My point is that our founders secured our rights in the First Amendment for even vehement dissent and the use of what many today would call hate language, which the U.S. Supreme court again affirmed just a few years ago. But let me again be clear: Our founders did not condone or endorse violent or destructive dissent, until of course they realized that separation and war with the Crown was the only way forward and inevitable – a sentiment Thomas Jefferson even echoed for the preservation of our own republic in the latter half of the Declaration of Independence.
Many attribute the following statement to Thomas Jefferson: “Dissent is the highest form of patriotism.” But even his Monticello estate has concluded that: “To date we have found no evidence that he said or wrote this.”
Jefferson may not have literally said, “Dissent is the highest form of patriotism,” but I think it’s fair to say that he and the other founders believed it was indeed a high form of patriotism. I do, too. In my opinion, it captures the essence of the First Amendment.
We do know that Jefferson was very clear when he wrote in a 1787 letter to James Madison: “I hold it that a little rebellion now and then is a good thing, and as necessary in the political world as storms in the physical.”
The truth is, modern progressivism, leftist ideologies and our politically correct culture have obliterated the true meaning of the First Amendment. We need to go back to our founders’ original intent if we are to move forward and heal the divisions across our land. Censorship and suppressing free speech (whether in the public schools, workplace, the halls of Washington or on social media platforms) is un-American and unconstitutional.
America needs to resurrect the real First Amendment, as I did in my New York Times bestseller “Black Belt Patriotism.” And in so doing, we need to reconsider and reeducate others on what the term “peaceably” meant to our founders and should also mean to us. We must retrain our younger generations on the freedoms in the First Amendment and how to agree to disagree agreeably. So many today are on the wrong track, and the unpatriotic messages about America they receive in public schools aren’t helping.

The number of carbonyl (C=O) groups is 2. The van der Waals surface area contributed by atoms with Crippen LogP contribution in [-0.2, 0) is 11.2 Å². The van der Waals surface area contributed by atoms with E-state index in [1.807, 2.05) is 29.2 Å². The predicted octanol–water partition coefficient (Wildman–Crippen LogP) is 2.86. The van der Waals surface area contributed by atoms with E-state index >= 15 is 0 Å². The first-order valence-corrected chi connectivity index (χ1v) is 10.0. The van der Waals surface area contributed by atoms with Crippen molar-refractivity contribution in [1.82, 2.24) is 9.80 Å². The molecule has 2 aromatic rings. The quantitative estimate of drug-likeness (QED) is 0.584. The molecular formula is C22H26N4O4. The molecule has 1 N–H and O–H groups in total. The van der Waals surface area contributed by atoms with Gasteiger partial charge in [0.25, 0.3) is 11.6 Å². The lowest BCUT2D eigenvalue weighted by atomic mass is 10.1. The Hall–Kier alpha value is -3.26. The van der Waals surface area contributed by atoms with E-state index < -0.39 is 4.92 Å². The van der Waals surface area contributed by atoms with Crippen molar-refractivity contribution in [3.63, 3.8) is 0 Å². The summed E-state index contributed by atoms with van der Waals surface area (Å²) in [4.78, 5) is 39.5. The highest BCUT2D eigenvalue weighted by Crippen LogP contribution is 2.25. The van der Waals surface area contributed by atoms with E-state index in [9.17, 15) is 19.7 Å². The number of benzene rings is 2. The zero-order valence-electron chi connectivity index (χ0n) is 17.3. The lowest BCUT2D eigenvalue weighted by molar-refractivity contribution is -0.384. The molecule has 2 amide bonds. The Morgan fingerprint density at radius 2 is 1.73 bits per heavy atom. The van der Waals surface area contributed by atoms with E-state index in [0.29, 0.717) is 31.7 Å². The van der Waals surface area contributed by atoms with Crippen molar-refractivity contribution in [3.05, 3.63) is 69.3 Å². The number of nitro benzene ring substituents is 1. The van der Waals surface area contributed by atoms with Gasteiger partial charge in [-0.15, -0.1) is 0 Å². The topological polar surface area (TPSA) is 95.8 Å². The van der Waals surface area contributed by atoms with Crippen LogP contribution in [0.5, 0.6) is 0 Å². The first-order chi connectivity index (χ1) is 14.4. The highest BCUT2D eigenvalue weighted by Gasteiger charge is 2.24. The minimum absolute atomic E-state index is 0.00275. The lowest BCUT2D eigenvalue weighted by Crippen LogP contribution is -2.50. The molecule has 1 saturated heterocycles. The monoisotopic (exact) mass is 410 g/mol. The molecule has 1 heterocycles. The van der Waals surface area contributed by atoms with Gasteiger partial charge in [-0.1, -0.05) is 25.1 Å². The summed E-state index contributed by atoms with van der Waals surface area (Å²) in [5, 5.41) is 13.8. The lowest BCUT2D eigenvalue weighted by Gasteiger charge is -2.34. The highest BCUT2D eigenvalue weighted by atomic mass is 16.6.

Katie Gorka who serves as director of the Feulner Institute’s Center for Civil Society and the American Dialogue, wrote a great column last November that stated: “Many young Americans seem to have a growing disdain for our country. According to a Gallup poll, pride in our nation has declined, especially among young adults. Young adults are taking to the streets and not merely protesting but wreaking havoc, rioting and looting, tearing down statues, and shutting down anyone who doesn’t share their perspective.”
And what about politicians? Gone are the days when strong leaders and politically differing personalities like 1980s Speaker Tip O’Neill and President Ronald Reagan were friends and reached across the aisle in order to lead our country. Today’s politics are all about pitching polarities, demonizing your opposition and casting blame to justify one’s own divisiveness, rage and inability to bridge gaps. But what we need like never before are leaders at the state and federal level like those decades ago who knew how to agree to disagree agreeably, confronted tough challenges together and advanced our nation forward with American exceptionalism despite their differences.
Let me conclude with having you ponder again a 250-year-old question. On Sept. 17, 1787, while leaving the Constitutional Convention in Philadelphia, Benjamin Franklin was asked what type of government the delegates had produced: a republic or a monarchy? He allegedly said, “A republic, if you can keep it.” The question still stands.